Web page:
Allen Smith delivers the opening statement for Gloria Ristesund, who claims Johnson & Johnson's baby powder caused her ovarian cancer.
St. Louis—Attorneys debated Tuesday whether the talc in Johnson & Johnson’s baby powder caused a woman’s cancer, and whether the company acted responsibly in light of research on talc's potential effects, as trial opened against the conglomerate and its talc supplier. Ristesund v. Johnson & Johnson, 1422-CC09012-01.
Gloria Ristesund, 62, was diagnosed with ovarian cancer in 2011 and underwent a hysterectomy after decades of using Johnson's Baby Powder in her genital area. She claims her cancer was caused by talcum powder in the product, which she says Imerys Talc America supplied and J&J sold, despite knowing of a link between talc and ovarian cancer.
J&J “put a corporate philosophy of profit over the safety of their customers for nearly the entire exposure period of Ms. Ristesund to Johnson & Johnson baby powder,” Ristesund’s attorney, the Smith Law Firm’s Allen Smith told jurors Tuesday.
Smith said Johnson & Johnson knew of epidemiological studies connecting talcum powder use and ovarian cancer for decades but continued to sell baby powder with talc, rather than offer cornstarch-based powder exclusively, as other manufacturers had done.
Internal documents, Smith contended, would show J&J implemented a “defense strategy” to prevent government regulation of talc and ignored government entreaties to remove talc from its baby powder or warn its customers. “They used language like ‘A battle we cannot afford to lose,’” Smith said, telling jurors the company spearheaded a talc-interested task force charged with preventing the mineral’s regulation.
Smith claimed J&J also ignored its own talc supplier, Imerys, which began including warnings in 2006 about genital talc use and ovarian cancer in its shipments to J&J representatives. “Despite [those warnings], Johnson & Johnson, to this day the evidence will show, has not warned the consuming public,” Smith said.
But J&J contends studies linking ovarian cancer are inconclusive and undermined by the weight of research. “We’re here because Ms. Ristesund claims that baby powder, a product that’s been on the market and used for 125 years by our mothers, our grandmothers, and all our babies, caused [her] ovarian cancer,” Butler Snow’s Christy Jones told jurors Tuesday. “Nobody knows what causes ovarian cancer.”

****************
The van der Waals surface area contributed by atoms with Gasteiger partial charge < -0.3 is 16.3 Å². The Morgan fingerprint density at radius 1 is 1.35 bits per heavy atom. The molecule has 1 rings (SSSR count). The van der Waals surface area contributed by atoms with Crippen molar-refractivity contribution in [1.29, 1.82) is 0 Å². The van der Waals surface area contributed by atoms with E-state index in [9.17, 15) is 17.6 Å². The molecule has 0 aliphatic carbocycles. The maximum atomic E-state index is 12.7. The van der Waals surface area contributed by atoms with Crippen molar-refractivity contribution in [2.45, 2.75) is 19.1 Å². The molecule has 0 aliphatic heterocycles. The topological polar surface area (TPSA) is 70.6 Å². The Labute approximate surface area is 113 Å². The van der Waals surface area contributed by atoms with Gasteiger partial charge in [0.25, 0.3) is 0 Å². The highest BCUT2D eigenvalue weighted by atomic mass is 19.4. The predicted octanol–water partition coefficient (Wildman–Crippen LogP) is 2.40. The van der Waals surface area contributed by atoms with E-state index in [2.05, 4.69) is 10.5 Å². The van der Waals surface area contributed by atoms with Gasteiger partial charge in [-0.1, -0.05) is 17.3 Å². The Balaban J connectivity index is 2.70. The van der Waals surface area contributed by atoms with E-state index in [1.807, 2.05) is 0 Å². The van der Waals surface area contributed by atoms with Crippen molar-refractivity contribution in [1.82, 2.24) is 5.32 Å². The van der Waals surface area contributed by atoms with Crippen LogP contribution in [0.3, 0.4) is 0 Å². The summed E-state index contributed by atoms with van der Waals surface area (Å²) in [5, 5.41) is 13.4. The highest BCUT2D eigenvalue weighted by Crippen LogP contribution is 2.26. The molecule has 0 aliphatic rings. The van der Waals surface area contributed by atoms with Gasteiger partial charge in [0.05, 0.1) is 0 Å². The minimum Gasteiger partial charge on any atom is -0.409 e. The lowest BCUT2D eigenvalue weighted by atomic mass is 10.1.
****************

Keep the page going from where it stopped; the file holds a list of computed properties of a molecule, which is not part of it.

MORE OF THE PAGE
Jones criticized the epidemiological studies Smith cited, and she highlighted competing research over the decades that found no link between talc use and cancer. While she acknowledged the International Agency for Research on Cancer, or IARC, classified talc as “possibly carcinogenic” in 2006, she noted “That classification includes things like coffee [and] pickled vegetables. Things that don’t carry any warning and have not been shown to cause [cancer].”
Jones claimed IARC’s classification prompted the Imerys warning in 2006, but J&J, which she said closely monitored studies on talc throughout the decades, ultimately concluded the strongest scientific research shows no link between talc and cancer. “Johnson & Johnson did not warn,” Jones said, “because it did not believe then, or now, that talc used in the genital area cause[s] ovarian cancer.”
Talc miner Imerys, also named in Ristesund’s suit, adds that medical evidence will prove plaintiff's cancer was not caused by talc. On Tuesday, Gordon Rees’ Nancy Erfle told jurors Ristesund carried several known risk factors for the cancer, including her age and weight, while medical testimony would show Ristesund’s ovaries showed no signs of the powder. “Talc wasn’t actually in her [ovarian] tissue,” Erfle said.
“We’ve got someone who will come in [to testify] who treats women, day-in and day-out,” Erfle said. “And you won’t hear a doctor like that for the plaintiff.”
This is the second state court suit to go to trial over cancer allegedly caused by J&J's baby powder. In February, jurors hit J&J with a $72 million verdict over the fatal ovarian cancer of a Missouri woman who had used the company’s baby powder for more than 35 years. The jury in that case cleared Imerys of liability.
About a thousand similar cases are pending in Missouri alone, with a growing number filed throughout the country.
Trial is expected to last about two weeks.
Neither the companies’ representatives nor the parties’ attorneys could immediately be reached for comment.
Email Arlin Crisco at firstname.lastname@example.org.
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